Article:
Book Review
One Perfect Afternoon
Jane Dawkins, $15.95

If anyone’s looking for a steamy read for steamy days of August, pick up local writer Jane Dawkins’ bodice-ripper “One Perfect Afternoon” and take it to hammock at Fort Zach or simply install yourself under a fan with a pitcher of something cold.

Dawkins knows all the rules of the genre: that it should be sexy but not pornographic, that sexual episodes should happen with believable regularity, hat the main man should be handsome but sensitive, the heroine beautiful and spirited. She knows that girls who love horses also like sex and that “country matters” go better in the country. She’s updated the genre to include feminist aspirations and gives her heroine, Davina, an enthusiastic ability to take the initiative: “She removed the sheet that covered him and replaced it with languorous kisses across his broad, beautiful chest.” As well, she gives the recipient of the kisses a manly sensitivity: “Rupert quivered with motion.” In short, it’s all good fun. The plot gallops along like a coach and four, we know Davina is going to get everything she wants, bad Sir Henry Broadlea is ousted and good Rupert, his younger brother, is set to inherit the estate.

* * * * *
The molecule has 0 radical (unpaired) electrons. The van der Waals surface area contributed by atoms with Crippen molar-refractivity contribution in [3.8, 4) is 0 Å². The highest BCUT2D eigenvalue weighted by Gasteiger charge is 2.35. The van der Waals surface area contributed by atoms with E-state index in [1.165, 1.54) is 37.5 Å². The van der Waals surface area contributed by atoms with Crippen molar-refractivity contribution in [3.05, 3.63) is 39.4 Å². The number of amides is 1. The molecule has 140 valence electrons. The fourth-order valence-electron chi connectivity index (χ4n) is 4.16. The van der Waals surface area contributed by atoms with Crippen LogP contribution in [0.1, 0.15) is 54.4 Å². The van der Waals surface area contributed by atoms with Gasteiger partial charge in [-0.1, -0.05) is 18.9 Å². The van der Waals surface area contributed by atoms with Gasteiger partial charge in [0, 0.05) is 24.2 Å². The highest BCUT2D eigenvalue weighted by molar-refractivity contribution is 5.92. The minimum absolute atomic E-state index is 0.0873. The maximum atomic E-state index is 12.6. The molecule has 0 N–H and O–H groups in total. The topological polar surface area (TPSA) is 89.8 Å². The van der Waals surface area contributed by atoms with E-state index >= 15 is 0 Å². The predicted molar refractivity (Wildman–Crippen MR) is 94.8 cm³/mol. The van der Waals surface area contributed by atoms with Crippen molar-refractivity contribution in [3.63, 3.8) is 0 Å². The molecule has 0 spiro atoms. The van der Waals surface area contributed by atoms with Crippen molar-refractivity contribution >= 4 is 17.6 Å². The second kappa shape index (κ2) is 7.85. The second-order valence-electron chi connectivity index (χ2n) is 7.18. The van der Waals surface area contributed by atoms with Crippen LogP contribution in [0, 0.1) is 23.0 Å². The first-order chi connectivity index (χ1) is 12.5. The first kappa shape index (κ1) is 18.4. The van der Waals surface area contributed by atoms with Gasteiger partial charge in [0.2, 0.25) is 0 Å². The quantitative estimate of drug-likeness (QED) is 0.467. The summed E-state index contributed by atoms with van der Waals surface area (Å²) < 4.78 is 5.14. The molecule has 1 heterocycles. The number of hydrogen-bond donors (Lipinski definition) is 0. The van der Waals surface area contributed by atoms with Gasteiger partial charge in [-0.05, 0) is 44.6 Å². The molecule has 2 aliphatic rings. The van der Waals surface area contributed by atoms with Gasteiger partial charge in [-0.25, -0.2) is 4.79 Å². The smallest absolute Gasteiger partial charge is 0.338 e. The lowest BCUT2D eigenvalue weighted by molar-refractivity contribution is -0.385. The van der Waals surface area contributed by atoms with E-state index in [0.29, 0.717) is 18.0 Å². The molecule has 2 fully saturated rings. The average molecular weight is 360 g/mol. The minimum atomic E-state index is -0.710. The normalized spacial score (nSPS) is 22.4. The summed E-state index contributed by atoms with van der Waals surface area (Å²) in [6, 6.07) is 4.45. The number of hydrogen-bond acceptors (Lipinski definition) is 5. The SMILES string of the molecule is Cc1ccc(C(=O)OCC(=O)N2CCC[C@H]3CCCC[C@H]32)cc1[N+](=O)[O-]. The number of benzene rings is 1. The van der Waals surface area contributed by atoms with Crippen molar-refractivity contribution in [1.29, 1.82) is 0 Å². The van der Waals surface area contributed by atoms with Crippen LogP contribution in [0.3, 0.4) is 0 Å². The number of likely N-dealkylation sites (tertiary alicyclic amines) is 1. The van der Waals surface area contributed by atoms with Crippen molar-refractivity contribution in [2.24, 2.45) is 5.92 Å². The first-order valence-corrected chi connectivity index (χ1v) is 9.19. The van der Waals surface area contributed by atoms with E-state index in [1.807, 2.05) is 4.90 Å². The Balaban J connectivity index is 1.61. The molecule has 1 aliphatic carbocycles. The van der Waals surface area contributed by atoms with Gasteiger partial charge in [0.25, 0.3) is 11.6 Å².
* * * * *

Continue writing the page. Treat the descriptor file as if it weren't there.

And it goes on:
Money always underpins romance in novels set in Regency England, and Jane Austen, while never providing overtly sexual moments, always lets you know exactly how much money everyone has, or expects to have. You can’t be permanently poor to be romantically successful but you can have the attractive appearance of poverty. Rupert and Davina, when they first meet, are disguised respectively as groom and governess, thereby hiding their class from each other and so being “allowed” to make love in the hay. There’s a Lawrentian raunchiness about stables, hay, the smell of horses, the groom in his dirty breeches, the clothes taken off to dry before the fire.